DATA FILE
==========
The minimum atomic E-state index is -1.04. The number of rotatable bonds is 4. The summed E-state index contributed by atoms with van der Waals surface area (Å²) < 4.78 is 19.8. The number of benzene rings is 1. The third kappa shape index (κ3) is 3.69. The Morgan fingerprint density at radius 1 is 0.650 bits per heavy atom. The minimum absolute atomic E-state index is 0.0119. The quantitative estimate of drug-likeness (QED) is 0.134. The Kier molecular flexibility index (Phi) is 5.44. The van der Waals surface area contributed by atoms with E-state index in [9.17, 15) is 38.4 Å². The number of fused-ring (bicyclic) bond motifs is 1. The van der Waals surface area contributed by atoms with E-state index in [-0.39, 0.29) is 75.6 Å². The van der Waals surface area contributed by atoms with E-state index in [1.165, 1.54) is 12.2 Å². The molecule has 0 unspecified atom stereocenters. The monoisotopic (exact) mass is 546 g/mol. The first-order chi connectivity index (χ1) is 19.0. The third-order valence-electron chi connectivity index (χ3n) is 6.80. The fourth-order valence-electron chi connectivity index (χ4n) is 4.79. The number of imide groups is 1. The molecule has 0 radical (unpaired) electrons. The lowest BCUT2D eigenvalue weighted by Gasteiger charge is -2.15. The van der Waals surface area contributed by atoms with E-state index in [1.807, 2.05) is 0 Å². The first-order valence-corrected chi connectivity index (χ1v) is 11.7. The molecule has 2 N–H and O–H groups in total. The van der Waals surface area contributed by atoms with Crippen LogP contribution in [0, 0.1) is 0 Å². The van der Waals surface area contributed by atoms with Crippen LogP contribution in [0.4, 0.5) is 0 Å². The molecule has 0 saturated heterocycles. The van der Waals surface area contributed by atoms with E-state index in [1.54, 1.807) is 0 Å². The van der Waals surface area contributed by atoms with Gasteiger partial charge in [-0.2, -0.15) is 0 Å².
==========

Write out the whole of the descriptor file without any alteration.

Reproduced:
The minimum atomic E-state index is -1.04. The number of rotatable bonds is 4. The summed E-state index contributed by atoms with van der Waals surface area (Å²) < 4.78 is 19.8. The number of benzene rings is 1. The third kappa shape index (κ3) is 3.69. The Morgan fingerprint density at radius 1 is 0.650 bits per heavy atom. The minimum absolute atomic E-state index is 0.0119. The quantitative estimate of drug-likeness (QED) is 0.134. The Kier molecular flexibility index (Phi) is 5.44. The van der Waals surface area contributed by atoms with E-state index in [9.17, 15) is 38.4 Å². The number of fused-ring (bicyclic) bond motifs is 1. The van der Waals surface area contributed by atoms with E-state index in [-0.39, 0.29) is 75.6 Å². The van der Waals surface area contributed by atoms with E-state index in [1.165, 1.54) is 12.2 Å². The molecule has 0 unspecified atom stereocenters. The monoisotopic (exact) mass is 546 g/mol. The first-order chi connectivity index (χ1) is 19.0. The third-order valence-electron chi connectivity index (χ3n) is 6.80. The fourth-order valence-electron chi connectivity index (χ4n) is 4.79. The number of imide groups is 1. The molecule has 0 radical (unpaired) electrons. The lowest BCUT2D eigenvalue weighted by Gasteiger charge is -2.15. The van der Waals surface area contributed by atoms with E-state index in [1.807, 2.05) is 0 Å². The first-order valence-corrected chi connectivity index (χ1v) is 11.7. The molecule has 2 N–H and O–H groups in total. The van der Waals surface area contributed by atoms with Crippen LogP contribution in [0, 0.1) is 0 Å². The van der Waals surface area contributed by atoms with Crippen LogP contribution in [0.4, 0.5) is 0 Å². The molecule has 0 saturated heterocycles. The van der Waals surface area contributed by atoms with E-state index in [1.54, 1.807) is 0 Å². The van der Waals surface area contributed by atoms with Gasteiger partial charge in [-0.2, -0.15) is 0 Å².